m i r i a m s c h a e r
a r t i s t 's s t a t e m e n t
199 eighth avenue a3
brooklyn, ny 11215
The need to tell stories goes back as far as anyone can remember.
When the story of the hunt was discovered on the walls of the
caves of Lascaux, it proved not only that those images had survived
10,000 years, but that the drive to record and communicate the
reality of our lives is at least as ancient. As is the desire to create the
vessels in which such stories live and speak. The glyphs, characters,
pictographs and signs etched onto Mesopotamian cylinders, carved
into Egyptian scarabs, applied to Chinese scrolls and painted on the
pages of medieval manuscripts are only a few of the ways
storytellers have chosen to preserve their tales.
The human story reveals itself through a vast library of books and
booklike structures. This is the romance of the book, and what my
books are about. They are stories contained in forms so suitably
shaped and expressive that the experience of turning their pages
jolts the skeptical reader with the pleasures of unexpected meaning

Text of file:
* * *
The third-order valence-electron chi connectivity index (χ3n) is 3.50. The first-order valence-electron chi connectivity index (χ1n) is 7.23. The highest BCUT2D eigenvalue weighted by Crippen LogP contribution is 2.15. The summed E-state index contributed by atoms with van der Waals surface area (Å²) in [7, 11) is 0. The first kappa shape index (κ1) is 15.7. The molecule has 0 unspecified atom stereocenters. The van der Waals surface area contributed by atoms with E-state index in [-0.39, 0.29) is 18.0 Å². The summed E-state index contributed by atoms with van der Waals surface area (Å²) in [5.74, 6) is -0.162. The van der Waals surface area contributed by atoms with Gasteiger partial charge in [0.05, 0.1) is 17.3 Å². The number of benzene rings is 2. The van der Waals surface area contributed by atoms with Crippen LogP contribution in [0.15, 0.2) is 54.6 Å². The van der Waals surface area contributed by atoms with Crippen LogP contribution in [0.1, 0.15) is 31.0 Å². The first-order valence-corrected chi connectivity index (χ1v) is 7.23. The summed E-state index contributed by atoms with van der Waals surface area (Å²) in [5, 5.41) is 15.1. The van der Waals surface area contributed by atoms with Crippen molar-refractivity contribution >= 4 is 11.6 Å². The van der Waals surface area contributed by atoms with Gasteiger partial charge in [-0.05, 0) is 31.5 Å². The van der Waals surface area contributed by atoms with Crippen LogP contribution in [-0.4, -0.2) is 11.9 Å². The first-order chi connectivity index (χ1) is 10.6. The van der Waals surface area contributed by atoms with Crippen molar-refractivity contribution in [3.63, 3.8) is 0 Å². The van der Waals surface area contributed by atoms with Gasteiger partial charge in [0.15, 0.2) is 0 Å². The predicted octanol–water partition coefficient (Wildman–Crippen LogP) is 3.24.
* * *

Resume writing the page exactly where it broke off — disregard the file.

In form, my books are kinetic sculptures created with texts, images,
papers, fabrics and, often, the objects that inspired the questions my
stories seek to answer. A bridal decoration I found outside a
reception hall in the trash, evokes the mysterious couples who
celebrated their marriages inside that building: Who were they?
How long ago did they wed? What did they dream? Did they last?
Many question the value of creating unique books in a
mass-produced, computer-saturated society. Yet even the vast
bodies of information computers print out are finally contained
within books and booklike structures, some real, some virtual, a
new and metaphorical architecture of files, folders, volumes,
archives and the like.
Sometimes I try to image a world without books. But I can only
imagine it as a story told by a book. A single, unique book I
suddenly wish to make.
m i r i a m s c h a e r t i t l e p a g e